|Run Time: 89 minutes|
Release Year: 2022
Directed by: Rory Kennedy
Downfall: The Case Against Boeing is a damning documentary against the premier American aircraft manufacturer. Available on Netflix and directed by Rory Kennedy, this feature uncovers the reality behind the air crashes in Indonesia (2018) and Ethiopia (2019).
Working both like an investigative thriller and an informative feature, Downfall: The Case Against Boeing rings several alarm bells during its run time of 90 minutes.
Until the Lion Air crash in Indonesia in 2018, commercial aviation was enjoying one of the safest periods in air travel – there was no big passenger jet crash in the previous year.
But it all changed on that fateful day when 189 people onboard the Lion Air flight perished within 13 minutes of its take-off. The type of plane was a 737 Max.
As a viewer, what I found both compelling and disturbing, was how meticulously the documentary describes those crucial 13 minutes inside the cockpit, from the pilots’ perspective.
As soon as the plane took off, the pilots were faced with a tidal wave of distractions. All the crucial sensors and alerts inside the cockpit came alive, perplexing the two pilots. We find out later that even if the pilots knew what they were up against, they would have had only 10 seconds to turn their fate around. An impossible task, utters one of the experts in the documentary.
Boeing wasn’t even done with the Indonesia problem, when less than five months later, another 737 Max – this time, an Ethiopian Airlines flight going from Addis Ababa to Nairobi – crashed in an Ethiopian village. All 157 onboard were dead and no bodies were found.
Boeing’s Shameful Response
The massive outcry stemming from two crashes pushed the Boeing executives into a corner. But you don’t expect a behemoth such as Boeing to come out clean right away. Its PR juggernaut did everything it could to swing the narrative and initially, succeeded, too.
In a reprehensible maneuver, Boeing tried to hang the blame on the airlines and their ‘ill-trained’ pilots. Irresponsible comments such as “…an American pilot would have never run into this situation” were hurled around in the Western media, insinuating that the Indonesian and Ethiopian crews were incompetent.
The reality was different though. It emerged from the subsequent investigations that a little-known software program called MCAS (Maneuvering Characteristics Augmentation System) was behind the incidents.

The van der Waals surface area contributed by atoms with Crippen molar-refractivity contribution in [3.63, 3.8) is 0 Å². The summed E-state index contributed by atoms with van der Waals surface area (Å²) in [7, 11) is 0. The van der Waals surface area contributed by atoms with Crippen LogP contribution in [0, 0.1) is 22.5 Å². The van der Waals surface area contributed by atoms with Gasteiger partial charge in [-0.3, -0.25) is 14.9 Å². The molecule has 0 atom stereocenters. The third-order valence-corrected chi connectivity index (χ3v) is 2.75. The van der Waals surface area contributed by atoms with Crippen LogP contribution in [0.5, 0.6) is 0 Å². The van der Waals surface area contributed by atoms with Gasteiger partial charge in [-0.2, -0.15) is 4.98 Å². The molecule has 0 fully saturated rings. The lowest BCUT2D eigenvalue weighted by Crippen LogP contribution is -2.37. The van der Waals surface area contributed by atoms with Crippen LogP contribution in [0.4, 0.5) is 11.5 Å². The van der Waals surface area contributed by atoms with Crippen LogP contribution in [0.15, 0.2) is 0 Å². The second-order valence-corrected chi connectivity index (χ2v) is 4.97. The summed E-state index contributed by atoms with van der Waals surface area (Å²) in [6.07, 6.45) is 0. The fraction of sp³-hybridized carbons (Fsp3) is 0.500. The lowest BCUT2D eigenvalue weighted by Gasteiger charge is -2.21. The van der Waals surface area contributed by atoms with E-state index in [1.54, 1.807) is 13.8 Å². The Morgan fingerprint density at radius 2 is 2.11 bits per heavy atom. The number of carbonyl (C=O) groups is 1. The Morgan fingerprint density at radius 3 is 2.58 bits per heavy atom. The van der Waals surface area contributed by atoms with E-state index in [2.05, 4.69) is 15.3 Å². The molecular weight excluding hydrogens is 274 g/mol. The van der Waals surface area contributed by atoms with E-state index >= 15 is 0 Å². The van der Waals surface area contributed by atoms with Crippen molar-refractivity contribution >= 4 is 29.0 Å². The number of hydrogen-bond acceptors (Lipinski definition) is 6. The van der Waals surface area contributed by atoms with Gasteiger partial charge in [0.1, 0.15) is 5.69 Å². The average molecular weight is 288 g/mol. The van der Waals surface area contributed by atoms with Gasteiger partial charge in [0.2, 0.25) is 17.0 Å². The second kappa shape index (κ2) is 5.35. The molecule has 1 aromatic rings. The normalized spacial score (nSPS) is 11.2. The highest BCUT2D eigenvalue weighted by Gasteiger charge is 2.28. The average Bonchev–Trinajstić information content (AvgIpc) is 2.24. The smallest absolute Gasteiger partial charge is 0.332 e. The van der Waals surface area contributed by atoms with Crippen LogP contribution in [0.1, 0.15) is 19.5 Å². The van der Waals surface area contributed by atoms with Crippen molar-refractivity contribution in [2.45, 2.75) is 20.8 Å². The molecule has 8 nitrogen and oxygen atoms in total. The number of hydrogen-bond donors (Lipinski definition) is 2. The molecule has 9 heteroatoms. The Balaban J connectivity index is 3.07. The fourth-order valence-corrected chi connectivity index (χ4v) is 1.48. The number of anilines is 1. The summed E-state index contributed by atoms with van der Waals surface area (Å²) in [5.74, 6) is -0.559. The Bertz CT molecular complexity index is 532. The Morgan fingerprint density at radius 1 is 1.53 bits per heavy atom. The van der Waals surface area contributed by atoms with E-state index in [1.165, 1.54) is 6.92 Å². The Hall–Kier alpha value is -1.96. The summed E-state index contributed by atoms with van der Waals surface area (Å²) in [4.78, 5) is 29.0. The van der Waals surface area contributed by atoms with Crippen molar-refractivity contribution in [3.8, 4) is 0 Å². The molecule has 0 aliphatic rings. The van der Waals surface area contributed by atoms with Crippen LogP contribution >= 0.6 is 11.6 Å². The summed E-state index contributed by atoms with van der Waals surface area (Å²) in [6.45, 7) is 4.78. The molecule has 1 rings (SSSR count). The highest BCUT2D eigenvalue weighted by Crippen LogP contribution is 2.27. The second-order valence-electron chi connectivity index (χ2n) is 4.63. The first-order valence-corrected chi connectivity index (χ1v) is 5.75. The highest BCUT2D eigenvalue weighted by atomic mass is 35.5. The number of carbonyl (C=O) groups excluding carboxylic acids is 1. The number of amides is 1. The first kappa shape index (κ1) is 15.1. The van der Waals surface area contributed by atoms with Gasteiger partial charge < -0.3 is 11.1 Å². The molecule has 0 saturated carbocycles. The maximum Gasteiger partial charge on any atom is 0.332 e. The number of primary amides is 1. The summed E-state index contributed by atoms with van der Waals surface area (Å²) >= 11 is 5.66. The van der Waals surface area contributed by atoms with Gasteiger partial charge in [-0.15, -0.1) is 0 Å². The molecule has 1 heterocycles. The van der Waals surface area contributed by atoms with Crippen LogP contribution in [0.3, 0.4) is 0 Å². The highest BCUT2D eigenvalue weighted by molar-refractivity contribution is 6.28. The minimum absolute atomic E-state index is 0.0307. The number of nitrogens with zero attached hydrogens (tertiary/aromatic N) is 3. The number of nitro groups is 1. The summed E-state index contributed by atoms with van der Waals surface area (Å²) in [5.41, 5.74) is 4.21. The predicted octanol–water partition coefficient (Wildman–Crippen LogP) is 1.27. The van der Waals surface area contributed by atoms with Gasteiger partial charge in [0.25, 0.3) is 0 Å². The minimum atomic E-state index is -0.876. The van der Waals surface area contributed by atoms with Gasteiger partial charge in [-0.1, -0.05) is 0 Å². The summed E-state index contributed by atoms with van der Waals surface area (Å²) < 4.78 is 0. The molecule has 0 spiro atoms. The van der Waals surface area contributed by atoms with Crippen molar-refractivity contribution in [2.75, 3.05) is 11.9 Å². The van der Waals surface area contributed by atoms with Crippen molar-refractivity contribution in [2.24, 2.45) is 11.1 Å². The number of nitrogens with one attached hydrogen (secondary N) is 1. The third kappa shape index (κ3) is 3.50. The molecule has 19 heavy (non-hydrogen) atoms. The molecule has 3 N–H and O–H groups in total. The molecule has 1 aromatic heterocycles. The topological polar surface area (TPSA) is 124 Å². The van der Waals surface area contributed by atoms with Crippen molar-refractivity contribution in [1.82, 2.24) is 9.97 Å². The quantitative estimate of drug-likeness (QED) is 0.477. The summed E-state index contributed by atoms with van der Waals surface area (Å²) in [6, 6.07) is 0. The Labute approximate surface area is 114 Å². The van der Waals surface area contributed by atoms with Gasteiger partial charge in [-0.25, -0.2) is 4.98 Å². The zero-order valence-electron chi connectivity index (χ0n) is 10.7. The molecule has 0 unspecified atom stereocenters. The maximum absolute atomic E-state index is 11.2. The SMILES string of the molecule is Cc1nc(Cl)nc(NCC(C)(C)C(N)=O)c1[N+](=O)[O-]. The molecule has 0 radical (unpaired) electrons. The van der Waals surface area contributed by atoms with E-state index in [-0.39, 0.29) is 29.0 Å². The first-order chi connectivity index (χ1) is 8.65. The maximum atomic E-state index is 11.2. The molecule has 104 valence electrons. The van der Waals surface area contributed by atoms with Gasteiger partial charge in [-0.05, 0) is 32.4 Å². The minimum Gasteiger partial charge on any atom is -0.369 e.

The pilots of the two airplanes had no idea that there was something called MCAS on their planes. The documentary reveals that even the top aviation experts had no clue what the MCAS was. Boeing never told anyone.
Corporate Hubris at Boeing
The documentary blames Boeing’s fixation with stock price and quarterly profits for most of its problems. Over the years, a culture of concealment took root at Boeing and unwavering focus on customer safety became a thing of the past.
The allure of fat bonuses blinded its executives and the results were horrendous. The company committed egregious blunders that ultimately cost hundreds of lives.
We hear an insider talking about the change in the culture,
” the company pivoted to getting things done than stopping and paying attention to what employees were saying. When employees did raise their voices, they were asked to not document anything so culpable deniability be maintained.”
Boeing always knew about MCAS, but its financial priorities took precedence over all else. It wanted to sell the new 737 Maxes. The myopic executives, in order to save on the pilot retraining costs, avoided highlighting the radical redesign of the old 737 in its official documents.
Role of FAA
While Boeing deliberately circumvented any emphasis on MCAS and the new design in its official documents, the Federal Aviation Administration(FAA) also slept at the wheel.
The documentary, for its part, fails to widen the circle of blame to the FAA. It let Boeing self-certify the 737 Max under its nose. Even if it was oversight, it makes the FAA culpable, too.
One of the most gut-wrenching segments of Downfall is an interview of a woman who lost her father in the Ethiopia MAX crash. “There is no remorse for this for Boeing,” she said, “only financial targets.” She notes Dennis Muilenburg (Boeing’s then CEO) and her father were born in the same year. “One is living a lavish lifestyle. The other paid in his blood.”
Dennis Muilenburg resigned 2 months after Ethiopian air crash and received 62 million dollars in severance package.
Downfall leaves you with a sense of haplessness – you are led into thinking that a self-serving, callous behemoth like Boeing will always have its way. And why not? With profit maximization and quarterly results at the center, greed will always hold sway over matters of customer safety. Sadly, that’s the world we live in.
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